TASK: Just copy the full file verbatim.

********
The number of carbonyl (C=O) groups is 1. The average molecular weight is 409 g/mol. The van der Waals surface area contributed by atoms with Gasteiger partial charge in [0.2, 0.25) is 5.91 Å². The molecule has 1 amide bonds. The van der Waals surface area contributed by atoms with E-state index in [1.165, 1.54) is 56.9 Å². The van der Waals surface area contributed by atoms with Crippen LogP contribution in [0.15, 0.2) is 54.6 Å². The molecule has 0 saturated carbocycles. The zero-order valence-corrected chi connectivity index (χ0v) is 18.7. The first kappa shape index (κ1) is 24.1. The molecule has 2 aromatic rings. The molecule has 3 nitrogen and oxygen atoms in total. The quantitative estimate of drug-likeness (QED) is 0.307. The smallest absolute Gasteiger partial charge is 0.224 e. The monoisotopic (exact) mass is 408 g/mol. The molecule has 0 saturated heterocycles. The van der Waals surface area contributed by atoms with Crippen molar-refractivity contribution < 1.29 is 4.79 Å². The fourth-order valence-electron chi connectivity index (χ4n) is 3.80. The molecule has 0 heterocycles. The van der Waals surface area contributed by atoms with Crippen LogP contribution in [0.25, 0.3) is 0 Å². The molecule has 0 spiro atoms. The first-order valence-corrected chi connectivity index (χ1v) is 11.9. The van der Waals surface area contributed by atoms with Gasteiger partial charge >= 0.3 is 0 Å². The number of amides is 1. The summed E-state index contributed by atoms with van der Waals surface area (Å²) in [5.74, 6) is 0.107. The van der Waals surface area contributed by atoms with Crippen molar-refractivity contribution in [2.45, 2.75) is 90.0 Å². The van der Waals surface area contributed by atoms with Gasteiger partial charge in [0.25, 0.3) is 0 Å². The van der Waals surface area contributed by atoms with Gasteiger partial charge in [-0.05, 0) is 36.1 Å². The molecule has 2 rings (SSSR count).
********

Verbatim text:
The number of carbonyl (C=O) groups is 1. The average molecular weight is 409 g/mol. The van der Waals surface area contributed by atoms with Gasteiger partial charge in [0.2, 0.25) is 5.91 Å². The molecule has 1 amide bonds. The van der Waals surface area contributed by atoms with E-state index in [1.165, 1.54) is 56.9 Å². The van der Waals surface area contributed by atoms with Crippen LogP contribution in [0.15, 0.2) is 54.6 Å². The molecule has 0 saturated carbocycles. The zero-order valence-corrected chi connectivity index (χ0v) is 18.7. The first kappa shape index (κ1) is 24.1. The molecule has 2 aromatic rings. The molecule has 3 nitrogen and oxygen atoms in total. The quantitative estimate of drug-likeness (QED) is 0.307. The smallest absolute Gasteiger partial charge is 0.224 e. The monoisotopic (exact) mass is 408 g/mol. The molecule has 0 saturated heterocycles. The van der Waals surface area contributed by atoms with Crippen molar-refractivity contribution < 1.29 is 4.79 Å². The fourth-order valence-electron chi connectivity index (χ4n) is 3.80. The molecule has 0 heterocycles. The van der Waals surface area contributed by atoms with Crippen LogP contribution in [0.25, 0.3) is 0 Å². The molecule has 0 spiro atoms. The first-order valence-corrected chi connectivity index (χ1v) is 11.9. The van der Waals surface area contributed by atoms with Gasteiger partial charge >= 0.3 is 0 Å². The number of amides is 1. The summed E-state index contributed by atoms with van der Waals surface area (Å²) in [5.74, 6) is 0.107. The van der Waals surface area contributed by atoms with Crippen molar-refractivity contribution in [2.45, 2.75) is 90.0 Å². The van der Waals surface area contributed by atoms with Gasteiger partial charge in [0.25, 0.3) is 0 Å². The van der Waals surface area contributed by atoms with Gasteiger partial charge in [-0.05, 0) is 36.1 Å². The molecule has 2 rings (SSSR count).